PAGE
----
Whenever you download any file to your hard drive via your browser, Windows automatically flags it as coming from the Internet and potentially dangerous. As a result when you open the respective file, depending on the type, Windows will warn you with a dialog box or prevent the file from executing altogether until you mark it as safe.
Have you ever wondered how Windows keeps track of this flag on these files, how you can easily (bulk) remove it on files you know are safe, and/or add this flag (along with the protection it brings) to any file?
Where Does Windows Keep Track of the Downloaded from the Internet Status?
Consider the following two files, both of which are copies of the downloaded install file for Microsoft’s XML Notepad 2007. Although in each is named differently (the numbers 1 and 2 are appended to the end), you can see they are completely identical as verified by their MD5 hash.
However, when the file ending in 1 is run, we get the following dialog which appropriately warns us that running files downloaded from the Internet can be dangerous, while running the file ending in 2 does not display this same warning even though it was downloaded from the Internet as well. As we see above, the files are identical so why did only one copy display this warning?
The reason is because file 1 has an alternate data stream (ADS) named “Zone.Identifier” which stores information about where the file came from while file 2 does not (because this ADS was removed which we will cover below).
Using the Sysinternals Streams utility (which we copied to our C:\Windows directory) we can see that XmlNotepad1.msi contains a single ADS with 26 bytes of data and XmlNotepad2.msi does not have any ADS’s. Essentially Windows knows a file came from the Internet based on the data inside of the ADS titled “Zone.Identifier”.
Alternately, you can identify ADS’s by using the command:
dir /r [optional_file_filter]
How Do I Remove the Downloaded from the Internet Status?
It is important to note this is an appropriate warning (for obvious reasons) and Windows rightfully “double checks” or completely blocks files which have this status. However, if you know the files in question are safe, there are a couple of ways to handle removing the status flag, you can do it manually (file by file) or bulk remove it on every file in a directory.
Above we showed how to detect this special ADS flag using the command line, however you can easily see and remove this status by viewing the respective file’s properties. When a file is flagged as downloaded from the Internet, there is a security warning at the bottom of the General tab.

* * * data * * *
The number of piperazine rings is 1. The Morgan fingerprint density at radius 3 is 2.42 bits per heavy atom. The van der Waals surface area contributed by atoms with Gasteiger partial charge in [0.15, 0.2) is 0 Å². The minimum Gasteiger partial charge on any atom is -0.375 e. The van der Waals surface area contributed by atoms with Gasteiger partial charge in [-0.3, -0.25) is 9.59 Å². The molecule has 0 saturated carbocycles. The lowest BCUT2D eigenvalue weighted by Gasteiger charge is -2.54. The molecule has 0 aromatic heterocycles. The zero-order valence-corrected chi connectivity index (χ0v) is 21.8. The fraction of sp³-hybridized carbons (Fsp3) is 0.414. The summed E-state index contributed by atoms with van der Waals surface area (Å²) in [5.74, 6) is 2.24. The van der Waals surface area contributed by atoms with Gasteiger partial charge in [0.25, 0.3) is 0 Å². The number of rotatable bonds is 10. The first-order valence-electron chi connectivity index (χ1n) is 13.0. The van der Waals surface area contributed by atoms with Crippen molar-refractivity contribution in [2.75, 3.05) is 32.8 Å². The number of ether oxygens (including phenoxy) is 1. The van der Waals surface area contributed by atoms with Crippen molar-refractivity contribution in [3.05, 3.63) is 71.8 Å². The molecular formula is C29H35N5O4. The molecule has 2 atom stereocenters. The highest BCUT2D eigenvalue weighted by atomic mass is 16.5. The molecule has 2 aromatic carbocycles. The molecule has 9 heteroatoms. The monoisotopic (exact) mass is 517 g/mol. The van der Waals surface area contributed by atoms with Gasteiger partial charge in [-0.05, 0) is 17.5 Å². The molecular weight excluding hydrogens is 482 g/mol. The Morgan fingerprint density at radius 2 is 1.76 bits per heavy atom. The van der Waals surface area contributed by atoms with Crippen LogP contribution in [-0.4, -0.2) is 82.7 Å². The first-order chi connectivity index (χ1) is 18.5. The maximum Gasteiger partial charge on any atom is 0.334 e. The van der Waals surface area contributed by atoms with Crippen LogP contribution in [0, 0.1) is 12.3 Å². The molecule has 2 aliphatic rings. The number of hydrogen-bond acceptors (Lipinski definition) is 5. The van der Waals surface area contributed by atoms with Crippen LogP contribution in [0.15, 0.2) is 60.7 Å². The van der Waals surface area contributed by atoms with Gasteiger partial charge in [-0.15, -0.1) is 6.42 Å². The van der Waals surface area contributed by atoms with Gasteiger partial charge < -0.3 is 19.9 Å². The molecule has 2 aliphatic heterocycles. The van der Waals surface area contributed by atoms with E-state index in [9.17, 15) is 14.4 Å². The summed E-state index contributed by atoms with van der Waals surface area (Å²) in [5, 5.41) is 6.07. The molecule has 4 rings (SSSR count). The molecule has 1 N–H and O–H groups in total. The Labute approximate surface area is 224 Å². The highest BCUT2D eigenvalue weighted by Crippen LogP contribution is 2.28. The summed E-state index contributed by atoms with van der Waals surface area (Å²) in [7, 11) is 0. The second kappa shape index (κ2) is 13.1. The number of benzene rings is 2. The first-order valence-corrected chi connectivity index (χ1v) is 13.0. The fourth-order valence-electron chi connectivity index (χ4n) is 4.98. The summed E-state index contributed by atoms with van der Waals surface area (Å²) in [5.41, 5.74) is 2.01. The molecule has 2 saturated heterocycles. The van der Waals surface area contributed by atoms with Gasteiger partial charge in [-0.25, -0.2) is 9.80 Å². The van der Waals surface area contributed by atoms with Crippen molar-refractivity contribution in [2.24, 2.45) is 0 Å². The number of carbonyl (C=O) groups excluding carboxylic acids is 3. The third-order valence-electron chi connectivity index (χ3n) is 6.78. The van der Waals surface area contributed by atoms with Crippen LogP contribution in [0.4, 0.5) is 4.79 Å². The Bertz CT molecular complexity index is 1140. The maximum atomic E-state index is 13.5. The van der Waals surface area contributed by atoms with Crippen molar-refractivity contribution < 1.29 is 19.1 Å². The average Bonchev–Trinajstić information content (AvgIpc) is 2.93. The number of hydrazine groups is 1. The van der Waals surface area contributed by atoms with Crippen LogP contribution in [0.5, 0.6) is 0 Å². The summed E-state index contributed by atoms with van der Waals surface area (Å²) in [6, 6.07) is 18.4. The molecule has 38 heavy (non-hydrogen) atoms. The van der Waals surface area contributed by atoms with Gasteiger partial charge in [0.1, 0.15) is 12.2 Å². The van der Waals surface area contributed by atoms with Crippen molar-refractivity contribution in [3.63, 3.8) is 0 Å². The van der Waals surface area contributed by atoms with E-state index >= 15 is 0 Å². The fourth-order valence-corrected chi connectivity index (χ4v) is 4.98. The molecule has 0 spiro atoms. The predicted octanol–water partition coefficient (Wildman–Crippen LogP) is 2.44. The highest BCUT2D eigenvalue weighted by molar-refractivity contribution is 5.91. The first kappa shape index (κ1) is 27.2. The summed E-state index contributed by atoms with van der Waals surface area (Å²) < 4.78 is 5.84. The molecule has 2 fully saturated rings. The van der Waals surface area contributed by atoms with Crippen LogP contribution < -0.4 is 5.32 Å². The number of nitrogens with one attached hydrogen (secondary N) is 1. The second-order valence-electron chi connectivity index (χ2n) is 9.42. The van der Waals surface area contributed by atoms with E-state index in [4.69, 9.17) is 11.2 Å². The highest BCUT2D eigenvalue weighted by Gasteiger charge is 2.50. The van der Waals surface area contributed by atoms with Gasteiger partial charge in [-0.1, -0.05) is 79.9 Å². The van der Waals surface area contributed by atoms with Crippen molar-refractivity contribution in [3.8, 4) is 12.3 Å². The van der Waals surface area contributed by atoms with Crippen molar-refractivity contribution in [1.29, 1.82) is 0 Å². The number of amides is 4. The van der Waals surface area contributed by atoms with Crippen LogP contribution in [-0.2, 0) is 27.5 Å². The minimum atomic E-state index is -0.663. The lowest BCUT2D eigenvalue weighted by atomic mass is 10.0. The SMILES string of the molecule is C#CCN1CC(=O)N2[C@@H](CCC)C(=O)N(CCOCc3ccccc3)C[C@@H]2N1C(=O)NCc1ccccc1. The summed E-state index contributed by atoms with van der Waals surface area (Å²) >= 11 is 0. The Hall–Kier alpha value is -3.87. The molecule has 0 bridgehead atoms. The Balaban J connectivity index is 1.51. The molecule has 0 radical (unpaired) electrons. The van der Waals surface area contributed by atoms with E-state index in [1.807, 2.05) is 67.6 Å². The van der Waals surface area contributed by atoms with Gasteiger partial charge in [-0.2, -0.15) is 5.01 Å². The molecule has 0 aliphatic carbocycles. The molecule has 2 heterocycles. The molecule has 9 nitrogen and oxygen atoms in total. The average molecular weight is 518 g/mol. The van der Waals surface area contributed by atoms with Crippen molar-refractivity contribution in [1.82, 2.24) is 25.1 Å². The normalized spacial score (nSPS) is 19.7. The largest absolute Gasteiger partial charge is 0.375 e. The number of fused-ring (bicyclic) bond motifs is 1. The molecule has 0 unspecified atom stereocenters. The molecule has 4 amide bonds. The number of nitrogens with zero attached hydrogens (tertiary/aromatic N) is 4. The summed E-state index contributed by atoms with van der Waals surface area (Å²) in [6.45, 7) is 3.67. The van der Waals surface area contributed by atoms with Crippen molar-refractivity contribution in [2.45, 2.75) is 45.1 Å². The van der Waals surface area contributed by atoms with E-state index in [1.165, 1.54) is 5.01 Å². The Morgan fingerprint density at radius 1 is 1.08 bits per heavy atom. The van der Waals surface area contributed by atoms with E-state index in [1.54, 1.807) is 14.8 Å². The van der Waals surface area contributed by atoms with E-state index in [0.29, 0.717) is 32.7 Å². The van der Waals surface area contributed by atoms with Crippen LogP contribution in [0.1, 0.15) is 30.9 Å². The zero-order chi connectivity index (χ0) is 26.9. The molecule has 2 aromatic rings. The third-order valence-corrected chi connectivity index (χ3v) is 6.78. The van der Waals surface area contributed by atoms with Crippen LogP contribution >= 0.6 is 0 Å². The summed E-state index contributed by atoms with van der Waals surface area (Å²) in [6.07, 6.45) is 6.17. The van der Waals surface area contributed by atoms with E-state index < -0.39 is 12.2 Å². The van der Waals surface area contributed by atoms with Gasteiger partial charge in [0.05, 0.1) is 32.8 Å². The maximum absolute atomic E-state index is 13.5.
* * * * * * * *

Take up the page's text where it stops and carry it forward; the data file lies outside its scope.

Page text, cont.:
Clicking the Unblock button will remove the downloaded from the Internet status flag (i.e. delete the “Zone.Identifier” ADS) and any warnings and/or blocks associated with it.
On the other hand if you have a lot of files you want to remove this status flag on, this can be done easily using the Streams utility we utilized above (again, we copied this file to our C:\Windows directory).
Open a command prompt in the directory where the files are located. A shortcut to do this is to hold down the Shift key and right click in an empty area in the folder and then select “Open command window here”.
With the directory set in the command prompt, run:
streams -s -d .
Alternately, you can enter the full directory path instead of a period if you want to run this in a folder other than the current command prompt location.
This command will remove all ADS’s (not just the Zone.Identifier) on any files in the current directory and its subfolders. In our case, we had 2 files which had ADS data and both were deleted. If you have lots of files where you want to remove this status, this command can really save you some time.
How Do I Add the Downloaded from the Internet Status to Any File?
An interesting fact about this flag is the text data stored in the “Zone.Identifier” ADS is the same for every file. As a result, you can add an ADS named “Zone.Identifier” with this text to any file and Windows will automatically apply the additional security measures.
For example, if we want to add the downloaded from the Internet status back to the XmlNotepad1.msi file, the procedure is easy.
Run the command:
Because this ADS does not exist, Windows will ask us if we want to create it. Answer Yes.
In Notepad, enter this exact text:
Save your changes and close Notepad.
Now whenever you run XmlNotepad1.msi or view its properties, the previous warnings will be in place.
Again, you can do this with any file: MP3, DOC, CHM, etc. and Windows will treat it as untrusted until the respective flag is removed.